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SARATOV , capital of Saratov district, Russia; before the 1917 Revolution, capital of Saratov province on the west bank of the R. Volga. Until 1917 the province of Saratov was outside the bounds of the *Pale of Settlement. Shortly before the middle of the 19th century a small Jewish community was formed by Jewish soldiers stationed in Saratov. A few of these had families and even engaged in trade and crafts. By the middle of the century, there were 44 such Jewish soldiers stationed in the city. Besides these, a few Jews who were not in the army resided in Saratov, despite the restrictions. In the spring of 1853 this tiny community was projected into the forefront of Russian Jewish affairs when three Jews in Saratov, one of them an apostate, were involved in a *blood libel in which it was alleged that they had murdered two Christian children. This incident brought a renewal of the blood libel throughout Russia. When special investigators sent from St. Petersburg failed to prove the guilt of the Jews, the government appointed a legal investigation commission whose task it was not only to investigate the murders, but also to seek information about the "secret dogmas of Jewish religious extremism." This commission, too, was unable to cast guilt upon the Jews. Though its findings were confirmed by the Senate, the State Council, in May 1860, concluded that guilt had been established, even if no motive for the murders could be shown. The three found guilty were sentenced to hard labor. During the course of the investigation a large number of Jewish books were confiscated. In December 1858 a commission of experts, including Daniel *Chwolson, was appointed to examine these books and indicate whether they contained evidence of the ritual use of Christian blood by Jews. The commission concluded that the works contained nothing to support the libel.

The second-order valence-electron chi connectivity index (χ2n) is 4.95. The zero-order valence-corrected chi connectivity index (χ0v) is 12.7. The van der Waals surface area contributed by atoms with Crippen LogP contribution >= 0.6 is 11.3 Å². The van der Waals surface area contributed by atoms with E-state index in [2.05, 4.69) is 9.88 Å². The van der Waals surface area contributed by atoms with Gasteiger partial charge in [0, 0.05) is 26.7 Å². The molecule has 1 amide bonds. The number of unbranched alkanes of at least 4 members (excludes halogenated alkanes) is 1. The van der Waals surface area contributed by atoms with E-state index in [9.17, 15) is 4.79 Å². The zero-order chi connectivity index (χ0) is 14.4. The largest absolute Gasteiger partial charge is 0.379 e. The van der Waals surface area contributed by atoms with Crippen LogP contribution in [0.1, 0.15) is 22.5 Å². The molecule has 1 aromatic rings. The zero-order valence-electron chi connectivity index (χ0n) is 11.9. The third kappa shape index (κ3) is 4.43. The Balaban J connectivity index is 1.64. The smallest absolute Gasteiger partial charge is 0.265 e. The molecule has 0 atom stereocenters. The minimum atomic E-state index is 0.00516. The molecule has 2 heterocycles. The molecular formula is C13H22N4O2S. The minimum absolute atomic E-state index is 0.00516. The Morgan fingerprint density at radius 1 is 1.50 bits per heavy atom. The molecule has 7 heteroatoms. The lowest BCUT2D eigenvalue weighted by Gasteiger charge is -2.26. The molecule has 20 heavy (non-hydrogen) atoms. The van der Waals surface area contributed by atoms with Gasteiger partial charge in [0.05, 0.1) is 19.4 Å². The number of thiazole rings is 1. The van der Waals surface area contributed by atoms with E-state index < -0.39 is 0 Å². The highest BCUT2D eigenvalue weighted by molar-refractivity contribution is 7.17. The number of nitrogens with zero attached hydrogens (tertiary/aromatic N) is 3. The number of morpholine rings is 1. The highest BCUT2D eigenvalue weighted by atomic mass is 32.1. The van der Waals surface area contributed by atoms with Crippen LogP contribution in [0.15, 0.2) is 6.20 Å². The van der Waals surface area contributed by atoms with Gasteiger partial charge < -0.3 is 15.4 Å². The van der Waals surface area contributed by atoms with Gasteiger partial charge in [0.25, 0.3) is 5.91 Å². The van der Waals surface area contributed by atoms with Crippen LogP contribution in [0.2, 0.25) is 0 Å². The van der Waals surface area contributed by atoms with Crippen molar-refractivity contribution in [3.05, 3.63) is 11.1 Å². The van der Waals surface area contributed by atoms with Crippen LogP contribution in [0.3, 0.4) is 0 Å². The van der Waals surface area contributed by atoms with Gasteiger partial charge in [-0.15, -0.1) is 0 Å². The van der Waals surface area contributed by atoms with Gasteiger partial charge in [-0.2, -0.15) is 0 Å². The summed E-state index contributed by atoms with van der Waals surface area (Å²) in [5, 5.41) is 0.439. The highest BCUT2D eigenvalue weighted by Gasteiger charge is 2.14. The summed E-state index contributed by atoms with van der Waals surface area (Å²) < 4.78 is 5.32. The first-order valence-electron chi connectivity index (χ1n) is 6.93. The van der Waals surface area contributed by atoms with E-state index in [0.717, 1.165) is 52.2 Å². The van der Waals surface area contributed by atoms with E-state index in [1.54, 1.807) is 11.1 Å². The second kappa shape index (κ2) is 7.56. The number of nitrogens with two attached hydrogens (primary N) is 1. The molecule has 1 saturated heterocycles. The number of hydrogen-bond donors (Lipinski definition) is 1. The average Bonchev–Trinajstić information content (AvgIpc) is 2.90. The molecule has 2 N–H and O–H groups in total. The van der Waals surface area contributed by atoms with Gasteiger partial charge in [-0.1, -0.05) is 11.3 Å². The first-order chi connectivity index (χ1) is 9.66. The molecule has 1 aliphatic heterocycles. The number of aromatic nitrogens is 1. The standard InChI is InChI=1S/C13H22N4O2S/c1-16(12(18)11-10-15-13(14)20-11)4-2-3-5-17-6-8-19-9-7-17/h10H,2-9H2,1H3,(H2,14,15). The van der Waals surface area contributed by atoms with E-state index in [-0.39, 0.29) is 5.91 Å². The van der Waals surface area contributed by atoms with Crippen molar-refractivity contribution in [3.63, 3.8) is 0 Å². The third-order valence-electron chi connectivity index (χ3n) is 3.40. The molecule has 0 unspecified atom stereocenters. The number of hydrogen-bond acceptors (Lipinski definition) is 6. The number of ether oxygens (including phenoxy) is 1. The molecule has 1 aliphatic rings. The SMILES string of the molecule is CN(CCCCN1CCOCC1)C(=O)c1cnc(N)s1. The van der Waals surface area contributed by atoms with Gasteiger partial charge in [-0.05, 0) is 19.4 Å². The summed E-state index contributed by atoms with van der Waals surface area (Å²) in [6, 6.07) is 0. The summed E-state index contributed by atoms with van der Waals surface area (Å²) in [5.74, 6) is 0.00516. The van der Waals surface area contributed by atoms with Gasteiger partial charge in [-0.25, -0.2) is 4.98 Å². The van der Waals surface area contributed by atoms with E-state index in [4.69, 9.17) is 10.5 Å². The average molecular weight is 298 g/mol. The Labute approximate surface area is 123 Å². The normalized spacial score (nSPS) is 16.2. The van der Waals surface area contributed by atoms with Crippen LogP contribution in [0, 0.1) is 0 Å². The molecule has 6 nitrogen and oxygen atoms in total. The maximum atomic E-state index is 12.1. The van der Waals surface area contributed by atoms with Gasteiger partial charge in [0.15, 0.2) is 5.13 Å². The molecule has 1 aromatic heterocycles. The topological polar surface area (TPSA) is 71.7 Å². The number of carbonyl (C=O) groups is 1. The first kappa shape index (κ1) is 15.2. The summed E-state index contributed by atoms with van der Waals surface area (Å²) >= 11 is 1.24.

During the second half of the century Jews were permitted to live outside the Pale of Settlement in Saratov. By 1897 there were 1,460 Jews in Saratov (1.1% of the total population). The wave of pogroms of October 1905 reached Sara-tov, where a number of Jews were killed. During World War i many refugees from the battle zone found sanctuary in Sara-tov. From 1919 to 1921 a group of *He-Ḥalutz members, calling themselves "Mishmar ha-Volga" ("The Volga Guard"), stayed in Saratov while preparing to settle in Ereẓ Israel. In 1926 Saratov had a Jewish population of 6,717 (3.1%), and in 1939 there were 6,982 Jews in the district, most of them in the city. During wwii Saratov was not occupied by the Germans. The baking of maẓẓot was prohibited in 1959. In the late 1960s the Jewish population was estimated at 15,000. There was one synagogue. In 2002 around 3,500 Jews remained in the entire district. The city of Saratov had a full range of community services and a chief rabbi.


Aharoni, in: He-Avar, 9 (1962), 150–9; 10 (1963), 188–201; Ha-Me'assef (1902), 245–67; Die Judenpogrome in Russland, 2 (1910), 520–4; Y.J. Hessen (Gessen), Krovavy navet v Rossii (1912), 17–23; Perezhitoye, 4 (1913), 2119.

[Yehuda Slutsky]